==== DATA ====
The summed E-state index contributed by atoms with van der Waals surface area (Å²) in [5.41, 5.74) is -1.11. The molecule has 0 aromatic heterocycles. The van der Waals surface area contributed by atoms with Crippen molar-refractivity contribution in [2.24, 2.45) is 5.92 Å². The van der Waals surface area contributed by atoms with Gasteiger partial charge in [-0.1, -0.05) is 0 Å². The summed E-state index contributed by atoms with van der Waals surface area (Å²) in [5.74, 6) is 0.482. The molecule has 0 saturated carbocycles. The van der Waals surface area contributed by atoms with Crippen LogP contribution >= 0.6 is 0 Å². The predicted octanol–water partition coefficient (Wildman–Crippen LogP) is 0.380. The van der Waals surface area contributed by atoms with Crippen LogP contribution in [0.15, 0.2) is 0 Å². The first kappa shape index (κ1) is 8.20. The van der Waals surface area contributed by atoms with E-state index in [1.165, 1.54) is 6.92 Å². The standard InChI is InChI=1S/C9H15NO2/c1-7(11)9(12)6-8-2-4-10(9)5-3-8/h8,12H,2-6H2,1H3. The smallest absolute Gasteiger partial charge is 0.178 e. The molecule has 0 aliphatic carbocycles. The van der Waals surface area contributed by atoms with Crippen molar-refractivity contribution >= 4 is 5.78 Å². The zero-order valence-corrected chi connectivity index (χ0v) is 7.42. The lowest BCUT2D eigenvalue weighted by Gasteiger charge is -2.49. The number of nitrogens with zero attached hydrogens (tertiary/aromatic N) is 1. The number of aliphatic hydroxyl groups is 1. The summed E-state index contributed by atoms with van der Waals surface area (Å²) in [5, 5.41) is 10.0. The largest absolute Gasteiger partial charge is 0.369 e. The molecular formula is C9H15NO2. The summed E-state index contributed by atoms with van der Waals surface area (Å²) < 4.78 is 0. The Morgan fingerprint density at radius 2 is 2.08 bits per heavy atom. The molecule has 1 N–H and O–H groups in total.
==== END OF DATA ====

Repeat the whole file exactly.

The summed E-state index contributed by atoms with van der Waals surface area (Å²) in [5.41, 5.74) is -1.11. The molecule has 0 aromatic heterocycles. The van der Waals surface area contributed by atoms with Crippen molar-refractivity contribution in [2.24, 2.45) is 5.92 Å². The van der Waals surface area contributed by atoms with Gasteiger partial charge in [-0.1, -0.05) is 0 Å². The summed E-state index contributed by atoms with van der Waals surface area (Å²) in [5.74, 6) is 0.482. The molecule has 0 saturated carbocycles. The van der Waals surface area contributed by atoms with Crippen LogP contribution >= 0.6 is 0 Å². The predicted octanol–water partition coefficient (Wildman–Crippen LogP) is 0.380. The van der Waals surface area contributed by atoms with Crippen LogP contribution in [0.15, 0.2) is 0 Å². The first kappa shape index (κ1) is 8.20. The van der Waals surface area contributed by atoms with E-state index in [1.165, 1.54) is 6.92 Å². The standard InChI is InChI=1S/C9H15NO2/c1-7(11)9(12)6-8-2-4-10(9)5-3-8/h8,12H,2-6H2,1H3. The smallest absolute Gasteiger partial charge is 0.178 e. The molecule has 0 aliphatic carbocycles. The van der Waals surface area contributed by atoms with Crippen molar-refractivity contribution >= 4 is 5.78 Å². The zero-order valence-corrected chi connectivity index (χ0v) is 7.42. The lowest BCUT2D eigenvalue weighted by Gasteiger charge is -2.49. The number of nitrogens with zero attached hydrogens (tertiary/aromatic N) is 1. The number of aliphatic hydroxyl groups is 1. The summed E-state index contributed by atoms with van der Waals surface area (Å²) in [5, 5.41) is 10.0. The largest absolute Gasteiger partial charge is 0.369 e. The molecular formula is C9H15NO2. The summed E-state index contributed by atoms with van der Waals surface area (Å²) < 4.78 is 0. The Morgan fingerprint density at radius 2 is 2.08 bits per heavy atom. The molecule has 1 N–H and O–H groups in total.